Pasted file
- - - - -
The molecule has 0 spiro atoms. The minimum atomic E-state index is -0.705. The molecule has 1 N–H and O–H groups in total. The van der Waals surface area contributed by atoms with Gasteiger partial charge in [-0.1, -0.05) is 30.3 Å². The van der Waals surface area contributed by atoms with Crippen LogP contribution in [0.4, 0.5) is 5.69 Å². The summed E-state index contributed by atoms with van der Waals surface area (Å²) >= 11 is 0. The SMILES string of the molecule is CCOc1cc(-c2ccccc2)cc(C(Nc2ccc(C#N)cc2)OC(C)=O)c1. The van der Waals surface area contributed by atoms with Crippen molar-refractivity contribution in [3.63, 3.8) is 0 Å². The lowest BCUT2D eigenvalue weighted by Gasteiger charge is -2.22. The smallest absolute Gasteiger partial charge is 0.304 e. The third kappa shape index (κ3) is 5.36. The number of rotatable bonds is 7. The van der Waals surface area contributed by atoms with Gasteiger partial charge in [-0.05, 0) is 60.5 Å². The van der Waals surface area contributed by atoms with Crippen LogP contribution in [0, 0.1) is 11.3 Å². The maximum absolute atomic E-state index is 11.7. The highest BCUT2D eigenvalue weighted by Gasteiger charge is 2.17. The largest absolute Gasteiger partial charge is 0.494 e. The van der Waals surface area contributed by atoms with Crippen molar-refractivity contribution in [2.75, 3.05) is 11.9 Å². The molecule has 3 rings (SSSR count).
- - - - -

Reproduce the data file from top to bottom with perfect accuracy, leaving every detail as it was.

The molecule has 0 spiro atoms. The minimum atomic E-state index is -0.705. The molecule has 1 N–H and O–H groups in total. The van der Waals surface area contributed by atoms with Gasteiger partial charge in [-0.1, -0.05) is 30.3 Å². The van der Waals surface area contributed by atoms with Crippen LogP contribution in [0.4, 0.5) is 5.69 Å². The summed E-state index contributed by atoms with van der Waals surface area (Å²) >= 11 is 0. The SMILES string of the molecule is CCOc1cc(-c2ccccc2)cc(C(Nc2ccc(C#N)cc2)OC(C)=O)c1. The van der Waals surface area contributed by atoms with Crippen molar-refractivity contribution in [3.63, 3.8) is 0 Å². The lowest BCUT2D eigenvalue weighted by Gasteiger charge is -2.22. The smallest absolute Gasteiger partial charge is 0.304 e. The third kappa shape index (κ3) is 5.36. The number of rotatable bonds is 7. The van der Waals surface area contributed by atoms with Gasteiger partial charge in [-0.05, 0) is 60.5 Å². The van der Waals surface area contributed by atoms with Crippen LogP contribution in [0, 0.1) is 11.3 Å². The maximum absolute atomic E-state index is 11.7. The highest BCUT2D eigenvalue weighted by Gasteiger charge is 2.17. The largest absolute Gasteiger partial charge is 0.494 e. The van der Waals surface area contributed by atoms with Crippen molar-refractivity contribution in [2.75, 3.05) is 11.9 Å². The molecule has 3 rings (SSSR count).